1.37 : 1
Film Length
6,005ft

Articles

Peggy Ryan (1924-2004)


Peggy Ryan, the bouncing, effervescent dancer and leading lady to Donald O'Connor in a string of youth musicals during World War II, died on October 30 in Las Vegas' Sunrise Hospital from complications of a stroke. She was 80.

Born Margaret O'Rene Ryan on August 28, 1924, in Long Beach, California, Ryan began dancing professionally as a toddler in her parents' vaudeville act, the Dancing Ryans, and was discovered by George Murphy when she was 12. Murphy arranged for young Peggy to dance with him in the Universal musical Top of the Town (1937). She would go on to make a few more film appearances over the next few years - the most striking of which as a starving, homeless girl in John Ford's The Grapes of Wrath (1940) - yet for the most part, she was hardly noticeable apart from a few dance numbers.

Her luck changed when Universal cast her opposite another teenage hoofer, Donald O'Connor in What's Cookin'? (1942). From then on, they teamed in a series of innocuous musicals that were low on production values, but high on youthful pluck. Just check out some of their titles: Private Buckaroo, Give Out, Sisters!, Get Hep to Love (all 1942); Top Man, Mr. Big (both 1943); Chip Off the Old Block, This Is the Life, and Bowery to Broadway (all 1944). They may have not been high art, but jitterbuggin' kids loved it, and given the low investment Universal put into these pictures, they turned quite the profit.

Her career slowed down after the war. In 1945, she married songwriter James Cross, and didn't return to films until 1949, when she made two minor musicals that year: Shamrock Hill, There's a Girl in My Heart. She divorced Cross in 1952 and met her second husband, dancer Ray McDonald, in her final film appearance, a forgettable musical with Mickey Rooney, All Ashore (1953). Tragically, McDonald died in 1957 after a food choking incident, and the following year, Ryan moved to Honolulu after marrying her third husband, Honolulu Advertiser columnist Eddie Sherman. She kept herself busy teaching dance classes at the University of Hawaii, but in 1969, she found herself back in front of the camera as Jenny Sherman, secretary to Detective Steve McGarrett (Jack Lord) on the long-running show Hawaii Five-O,. She played the role for seven years, remaining until 1976.

Eventually, Ryan relocated with her husband to Las Vegas, where for the last few years, she was teaching tap dancing to a whole new generation of hoofers. She is survived by her son, Shawn; daughter Kerry; and five grandchildren.

by Michael T. Toole
Peggy Ryan (1924-2004)

Peggy Ryan (1924-2004)

Peggy Ryan, the bouncing, effervescent dancer and leading lady to Donald O'Connor in a string of youth musicals during World War II, died on October 30 in Las Vegas' Sunrise Hospital from complications of a stroke. She was 80. Born Margaret O'Rene Ryan on August 28, 1924, in Long Beach, California, Ryan began dancing professionally as a toddler in her parents' vaudeville act, the Dancing Ryans, and was discovered by George Murphy when she was 12. Murphy arranged for young Peggy to dance with him in the Universal musical Top of the Town (1937). She would go on to make a few more film appearances over the next few years - the most striking of which as a starving, homeless girl in John Ford's The Grapes of Wrath (1940) - yet for the most part, she was hardly noticeable apart from a few dance numbers. Her luck changed when Universal cast her opposite another teenage hoofer, Donald O'Connor in What's Cookin'? (1942). From then on, they teamed in a series of innocuous musicals that were low on production values, but high on youthful pluck. Just check out some of their titles: Private Buckaroo, Give Out, Sisters!, Get Hep to Love (all 1942); Top Man, Mr. Big (both 1943); Chip Off the Old Block, This Is the Life, and Bowery to Broadway (all 1944). They may have not been high art, but jitterbuggin' kids loved it, and given the low investment Universal put into these pictures, they turned quite the profit. Her career slowed down after the war. In 1945, she married songwriter James Cross, and didn't return to films until 1949, when she made two minor musicals that year: Shamrock Hill, There's a Girl in My Heart. She divorced Cross in 1952 and met her second husband, dancer Ray McDonald, in her final film appearance, a forgettable musical with Mickey Rooney, All Ashore (1953). Tragically, McDonald died in 1957 after a food choking incident, and the following year, Ryan moved to Honolulu after marrying her third husband, Honolulu Advertiser columnist Eddie Sherman. She kept herself busy teaching dance classes at the University of Hawaii, but in 1969, she found herself back in front of the camera as Jenny Sherman, secretary to Detective Steve McGarrett (Jack Lord) on the long-running show Hawaii Five-O,. She played the role for seven years, remaining until 1976. Eventually, Ryan relocated with her husband to Las Vegas, where for the last few years, she was teaching tap dancing to a whole new generation of hoofers. She is survived by her son, Shawn; daughter Kerry; and five grandchildren. by Michael T. Toole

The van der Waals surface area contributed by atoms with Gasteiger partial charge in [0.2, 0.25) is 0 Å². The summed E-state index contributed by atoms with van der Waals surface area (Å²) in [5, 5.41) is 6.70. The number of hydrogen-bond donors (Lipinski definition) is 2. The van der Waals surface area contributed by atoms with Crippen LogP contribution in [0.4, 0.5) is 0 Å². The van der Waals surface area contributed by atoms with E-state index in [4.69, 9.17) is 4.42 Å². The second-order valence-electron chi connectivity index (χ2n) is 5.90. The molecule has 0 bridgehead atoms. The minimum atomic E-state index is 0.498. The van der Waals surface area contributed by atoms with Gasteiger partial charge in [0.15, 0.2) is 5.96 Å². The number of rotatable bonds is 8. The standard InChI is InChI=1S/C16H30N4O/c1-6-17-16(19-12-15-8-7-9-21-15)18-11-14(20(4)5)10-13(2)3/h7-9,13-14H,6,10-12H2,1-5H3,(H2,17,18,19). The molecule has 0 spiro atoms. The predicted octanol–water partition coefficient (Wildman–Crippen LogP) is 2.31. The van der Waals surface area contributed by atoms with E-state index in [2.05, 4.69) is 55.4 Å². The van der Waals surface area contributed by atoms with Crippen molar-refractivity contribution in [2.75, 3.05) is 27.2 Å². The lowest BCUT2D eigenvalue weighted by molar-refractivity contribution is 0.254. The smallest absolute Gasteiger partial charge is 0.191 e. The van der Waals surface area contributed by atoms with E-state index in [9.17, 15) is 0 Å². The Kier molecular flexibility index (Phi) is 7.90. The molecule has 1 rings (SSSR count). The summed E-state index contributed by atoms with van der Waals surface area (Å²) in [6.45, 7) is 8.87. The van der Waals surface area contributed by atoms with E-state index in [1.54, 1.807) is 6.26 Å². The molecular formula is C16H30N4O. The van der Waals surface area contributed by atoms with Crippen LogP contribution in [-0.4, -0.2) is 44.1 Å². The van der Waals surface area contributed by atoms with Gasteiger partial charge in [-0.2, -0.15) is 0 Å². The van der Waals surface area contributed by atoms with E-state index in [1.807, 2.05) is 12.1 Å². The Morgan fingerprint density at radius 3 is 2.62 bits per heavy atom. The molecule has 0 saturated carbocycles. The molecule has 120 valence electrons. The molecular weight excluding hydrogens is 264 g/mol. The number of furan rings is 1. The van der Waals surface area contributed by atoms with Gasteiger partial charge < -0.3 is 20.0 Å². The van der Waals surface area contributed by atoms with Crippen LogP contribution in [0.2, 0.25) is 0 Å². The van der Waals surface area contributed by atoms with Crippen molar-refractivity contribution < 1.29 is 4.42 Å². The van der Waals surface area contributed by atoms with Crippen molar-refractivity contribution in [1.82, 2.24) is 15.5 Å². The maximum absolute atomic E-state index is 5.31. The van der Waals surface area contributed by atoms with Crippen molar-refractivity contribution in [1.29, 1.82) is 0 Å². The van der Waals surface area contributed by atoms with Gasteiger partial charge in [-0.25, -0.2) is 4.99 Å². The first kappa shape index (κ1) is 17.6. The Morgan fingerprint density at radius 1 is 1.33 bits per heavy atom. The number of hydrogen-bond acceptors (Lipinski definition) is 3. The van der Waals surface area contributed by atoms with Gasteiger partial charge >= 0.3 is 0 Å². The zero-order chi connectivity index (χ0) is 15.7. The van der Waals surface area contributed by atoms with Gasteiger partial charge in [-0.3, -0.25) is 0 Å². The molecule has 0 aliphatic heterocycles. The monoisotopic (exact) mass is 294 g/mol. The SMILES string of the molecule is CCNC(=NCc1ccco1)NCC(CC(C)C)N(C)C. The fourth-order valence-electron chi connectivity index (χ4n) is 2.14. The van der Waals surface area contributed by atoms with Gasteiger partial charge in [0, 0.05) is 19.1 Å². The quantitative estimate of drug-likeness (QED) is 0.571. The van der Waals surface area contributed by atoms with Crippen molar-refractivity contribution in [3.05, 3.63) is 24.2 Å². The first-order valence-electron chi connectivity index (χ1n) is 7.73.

Quotes

Trivia

Notes

The working title for this film was Sweetheart of Turret One. According to Twentieth Century-Fox press releases, the original story for this film was purchased by Samuel Goldwyn. Goldwyn sold the screen rights, as well as the contract of actor Jon Hall, to Twentieth Century-Fox in a package deal. This was Jon Hall's first film performance after a thirty-six months absence from the screen. His previous film was The Hurricane. During that time, he remained on full salary at Samuel Goldwyn's production company. Press releases also state that sixty-seven babies were tested for the role of "Skipper." Bruce Hampton, who won the role, was the son of a publicity man at Metro-Goldwyn-Mayer. Twentieth Century-Fox press releases further note that actor Dana Andrews was under a shared contract between Twentieth Century-Fox and Samuel Goldwyn. For this film, his first under this arrangement, Twentieth Century-Fox bought fifty percent of his contract with Goldwyn, with each studio paying the actor's full salary when in use and splitting his salary when he was idle. A press release also notes that college football players were recruited to play extras in this film. During filming, a kissing contest was held among the extras, with Jim Slatter of USC coming in first, Jack Cohn of UCLA, second, and Amby Schindler of UCLA, third.